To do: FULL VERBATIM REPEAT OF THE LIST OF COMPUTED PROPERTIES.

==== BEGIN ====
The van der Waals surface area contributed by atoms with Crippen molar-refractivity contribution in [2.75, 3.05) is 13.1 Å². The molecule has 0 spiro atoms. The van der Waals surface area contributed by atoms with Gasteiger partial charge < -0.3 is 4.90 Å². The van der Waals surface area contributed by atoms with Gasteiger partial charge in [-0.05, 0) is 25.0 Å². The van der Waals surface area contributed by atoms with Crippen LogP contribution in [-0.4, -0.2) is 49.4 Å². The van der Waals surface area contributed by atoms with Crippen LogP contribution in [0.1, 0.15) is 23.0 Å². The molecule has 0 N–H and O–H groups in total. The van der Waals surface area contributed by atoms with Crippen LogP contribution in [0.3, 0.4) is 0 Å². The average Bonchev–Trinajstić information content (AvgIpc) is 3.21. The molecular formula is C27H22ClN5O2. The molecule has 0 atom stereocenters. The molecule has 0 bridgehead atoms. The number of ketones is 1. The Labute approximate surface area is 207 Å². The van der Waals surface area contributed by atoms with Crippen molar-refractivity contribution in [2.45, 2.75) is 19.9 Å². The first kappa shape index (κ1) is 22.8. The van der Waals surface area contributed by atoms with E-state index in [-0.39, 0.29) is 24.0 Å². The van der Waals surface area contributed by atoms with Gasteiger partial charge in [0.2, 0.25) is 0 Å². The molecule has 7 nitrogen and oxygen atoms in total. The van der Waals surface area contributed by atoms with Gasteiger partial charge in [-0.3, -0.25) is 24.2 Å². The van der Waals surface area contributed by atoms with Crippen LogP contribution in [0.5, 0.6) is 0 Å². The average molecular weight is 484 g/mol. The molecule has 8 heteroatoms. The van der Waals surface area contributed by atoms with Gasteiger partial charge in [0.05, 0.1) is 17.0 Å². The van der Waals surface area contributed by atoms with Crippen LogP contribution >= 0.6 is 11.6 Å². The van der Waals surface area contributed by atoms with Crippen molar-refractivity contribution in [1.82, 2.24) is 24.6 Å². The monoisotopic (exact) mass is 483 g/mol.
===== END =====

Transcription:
The van der Waals surface area contributed by atoms with Crippen molar-refractivity contribution in [2.75, 3.05) is 13.1 Å². The molecule has 0 spiro atoms. The van der Waals surface area contributed by atoms with Gasteiger partial charge < -0.3 is 4.90 Å². The van der Waals surface area contributed by atoms with Gasteiger partial charge in [-0.05, 0) is 25.0 Å². The van der Waals surface area contributed by atoms with Crippen LogP contribution in [-0.4, -0.2) is 49.4 Å². The van der Waals surface area contributed by atoms with Crippen LogP contribution in [0.1, 0.15) is 23.0 Å². The molecule has 0 N–H and O–H groups in total. The van der Waals surface area contributed by atoms with Crippen LogP contribution in [0.3, 0.4) is 0 Å². The average Bonchev–Trinajstić information content (AvgIpc) is 3.21. The molecular formula is C27H22ClN5O2. The molecule has 0 atom stereocenters. The molecule has 0 bridgehead atoms. The number of ketones is 1. The Labute approximate surface area is 207 Å². The van der Waals surface area contributed by atoms with Crippen molar-refractivity contribution in [2.45, 2.75) is 19.9 Å². The first kappa shape index (κ1) is 22.8. The van der Waals surface area contributed by atoms with E-state index in [-0.39, 0.29) is 24.0 Å². The van der Waals surface area contributed by atoms with Gasteiger partial charge in [0.2, 0.25) is 0 Å². The molecule has 7 nitrogen and oxygen atoms in total. The van der Waals surface area contributed by atoms with Gasteiger partial charge in [-0.3, -0.25) is 24.2 Å². The van der Waals surface area contributed by atoms with Crippen LogP contribution in [0.5, 0.6) is 0 Å². The average molecular weight is 484 g/mol. The molecule has 8 heteroatoms. The van der Waals surface area contributed by atoms with Gasteiger partial charge in [0.05, 0.1) is 17.0 Å². The van der Waals surface area contributed by atoms with Crippen LogP contribution >= 0.6 is 11.6 Å². The van der Waals surface area contributed by atoms with Crippen molar-refractivity contribution in [1.82, 2.24) is 24.6 Å². The monoisotopic (exact) mass is 483 g/mol.